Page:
Your investments: Looking for retirement income? Go global

If you are worried about your retirement you may want to invest in strengthening foreign currencies.

By AARON KATSMAN
June 15, 2011 22:35
4 minute read.
Aaron Katsman

Aaron Katsman 58. (photo credit: Courtesy)

 
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Retirees who are living on fixed income or income generated from their investment portfolio face a daunting task. With interest rates so low, how can they generate enough income from their portfolio to meet their expenses without eating into principle? Let’s say that you spend $70,000 a year and get $30,000 from Social Security.

In such a case you would need a portfolio of about $1 million to generate the $40,000 (4 percent return) needed to supplement your income. For the majority of retirees this is far from realistic: How many people retire with a million dollars? Not only that, but in a period where you can earn 1%-2.5% on investment-grade bonds, the 4% return assumed may be a stretch, and it will entail having to take some amount of risk by owning stocks, which in the event of a market drop could turn your $1m. into $800,000.

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What is a retiree to do? Recently we have been hearing on a daily basis how the US dollar has been dropping against all the major currencies in the world. A less-than-stellar economic recovery, continued printing of money and rising commodity prices have all contributed to the weak greenback.

Background information
The fall in the US dollar is nothing new. In fact, the dollar has been slowly depreciating since the Korean War in the 1950s. It is hard to find any empirical reason for the dollar’s behavior, but many theories exist that offer a variety of potential explanations.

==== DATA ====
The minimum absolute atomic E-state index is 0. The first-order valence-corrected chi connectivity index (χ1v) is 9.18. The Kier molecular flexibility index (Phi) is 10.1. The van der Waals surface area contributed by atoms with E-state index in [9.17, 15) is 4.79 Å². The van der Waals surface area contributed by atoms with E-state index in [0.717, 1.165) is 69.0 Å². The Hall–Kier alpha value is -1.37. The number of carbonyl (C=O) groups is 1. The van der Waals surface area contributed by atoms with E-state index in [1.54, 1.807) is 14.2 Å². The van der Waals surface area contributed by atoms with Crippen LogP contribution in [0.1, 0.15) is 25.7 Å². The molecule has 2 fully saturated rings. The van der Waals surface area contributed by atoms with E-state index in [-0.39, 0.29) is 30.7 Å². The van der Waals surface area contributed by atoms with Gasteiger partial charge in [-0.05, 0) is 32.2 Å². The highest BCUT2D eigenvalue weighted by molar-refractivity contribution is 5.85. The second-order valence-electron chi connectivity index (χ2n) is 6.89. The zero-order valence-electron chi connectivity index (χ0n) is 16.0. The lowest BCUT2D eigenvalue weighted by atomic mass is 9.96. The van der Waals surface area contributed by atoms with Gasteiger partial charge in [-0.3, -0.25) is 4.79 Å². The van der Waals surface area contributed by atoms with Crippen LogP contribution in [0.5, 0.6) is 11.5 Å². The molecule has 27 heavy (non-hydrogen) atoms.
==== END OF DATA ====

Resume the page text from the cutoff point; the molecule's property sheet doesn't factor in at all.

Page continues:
My own opinion is that as the rest of the world has become wealthier, money has flowed into the local currencies of the main beneficiaries of global growth.

This has made other currencies more stable, decreasing the necessity to hold onto dollars.

The Israeli shekel is an example. Ten years ago, the Israeli economy was on the verge of collapse. Since then, the economic situation has drastically changed, and Israel now has one of the highest growth rates in the world. As a result, the shekel has turned into a strong currency, making it far less necessary to hold onto dollars.



What should we do?
For individual investors who need increased income, it may be time to start thinking global. Why not take advantage of a changing economic growth climate? If a 2% return is not enough to meet your needs, take a look at bonds that trade in foreign currency.

While it used to be difficult to buy these bonds, nowadays most brokerage firms have the ability to purchase them in various currencies. For example, a highly rated (AAA) bond in Brazilian reals can yield over 8%. A similar bond in Australian dollars will be over 5.5%.

What makes these bonds even more attractive is that the currencies have been strong against the US dollar. As such, not only do you get the high interest rate, you also have the potential to profit from the appreciation in the currency. If you can get a 5%-8% interest rate and a stable currency, you are way ahead of the game and will be able to meet your retirement goals with even less than $1m. in the bank.

However, it is also important to note that past performance is no indication of future results. With both of these options, if the US dollar gets stronger against the world’s major currencies, you can end up losing money. I am not saying to put all of your net worth in these types of currency, but some exposure can make a big difference in your retirement.

To say that foreign exchange can be volatile is an understatement, and you may need a strong stomach. But with a World Cup and Olympic Games scheduled over the next few years, many analysts believe that Brazil’s economy will continue to be strong, and that might provide support to the currency.

For investors who would rather not speculate in specific currencies but would prefer professional management, one can invest in a global or an emerging- market bond mutual fund. This is a managed portfolio of bonds that are denominated in multiple currencies.

The advantage of this route is that there is a paid manager who is an expert in currencies that manages the portfolio for you.

In addition, since it’s a bond portfolio, you also get monthly interest payments.

However, be aware that a fund like this can also lose money and is not guaranteed.

Speak to your financial adviser to see if you can enhance retirement income by incorporating foreign bonds into your portfolio.

aaron@lighthousecapital.co.il

Aaron Katsman is a licensed financial adviser in Israel and the United States who helps people with US investment accounts.

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